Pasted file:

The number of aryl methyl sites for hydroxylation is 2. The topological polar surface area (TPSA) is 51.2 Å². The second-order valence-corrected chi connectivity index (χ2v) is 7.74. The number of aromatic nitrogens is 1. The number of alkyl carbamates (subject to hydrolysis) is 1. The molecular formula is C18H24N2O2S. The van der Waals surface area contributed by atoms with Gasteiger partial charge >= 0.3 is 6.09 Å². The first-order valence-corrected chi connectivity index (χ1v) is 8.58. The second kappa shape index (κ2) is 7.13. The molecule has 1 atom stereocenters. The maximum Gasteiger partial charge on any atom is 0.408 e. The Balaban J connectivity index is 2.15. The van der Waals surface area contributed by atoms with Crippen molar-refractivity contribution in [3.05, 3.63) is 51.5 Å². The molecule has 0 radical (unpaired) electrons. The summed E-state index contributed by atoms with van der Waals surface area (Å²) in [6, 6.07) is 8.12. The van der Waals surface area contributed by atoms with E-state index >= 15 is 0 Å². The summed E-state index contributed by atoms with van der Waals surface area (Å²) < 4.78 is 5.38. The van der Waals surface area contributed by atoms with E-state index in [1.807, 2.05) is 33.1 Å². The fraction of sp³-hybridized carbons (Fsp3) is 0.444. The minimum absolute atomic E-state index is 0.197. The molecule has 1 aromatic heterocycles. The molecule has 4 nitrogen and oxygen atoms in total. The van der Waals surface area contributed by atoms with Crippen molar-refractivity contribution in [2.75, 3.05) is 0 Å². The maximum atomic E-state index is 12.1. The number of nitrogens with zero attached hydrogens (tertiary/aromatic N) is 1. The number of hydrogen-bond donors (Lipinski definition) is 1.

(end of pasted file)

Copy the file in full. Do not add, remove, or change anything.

The number of aryl methyl sites for hydroxylation is 2. The topological polar surface area (TPSA) is 51.2 Å². The second-order valence-corrected chi connectivity index (χ2v) is 7.74. The number of aromatic nitrogens is 1. The number of alkyl carbamates (subject to hydrolysis) is 1. The molecular formula is C18H24N2O2S. The van der Waals surface area contributed by atoms with Gasteiger partial charge >= 0.3 is 6.09 Å². The first-order valence-corrected chi connectivity index (χ1v) is 8.58. The second kappa shape index (κ2) is 7.13. The molecule has 1 atom stereocenters. The maximum Gasteiger partial charge on any atom is 0.408 e. The Balaban J connectivity index is 2.15. The van der Waals surface area contributed by atoms with Crippen molar-refractivity contribution in [3.05, 3.63) is 51.5 Å². The molecule has 0 radical (unpaired) electrons. The summed E-state index contributed by atoms with van der Waals surface area (Å²) in [6, 6.07) is 8.12. The van der Waals surface area contributed by atoms with E-state index >= 15 is 0 Å². The summed E-state index contributed by atoms with van der Waals surface area (Å²) < 4.78 is 5.38. The van der Waals surface area contributed by atoms with E-state index in [1.807, 2.05) is 33.1 Å². The fraction of sp³-hybridized carbons (Fsp3) is 0.444. The minimum absolute atomic E-state index is 0.197. The molecule has 1 aromatic heterocycles. The molecule has 4 nitrogen and oxygen atoms in total. The van der Waals surface area contributed by atoms with Crippen molar-refractivity contribution in [2.75, 3.05) is 0 Å². The maximum atomic E-state index is 12.1. The number of nitrogens with zero attached hydrogens (tertiary/aromatic N) is 1. The number of hydrogen-bond donors (Lipinski definition) is 1.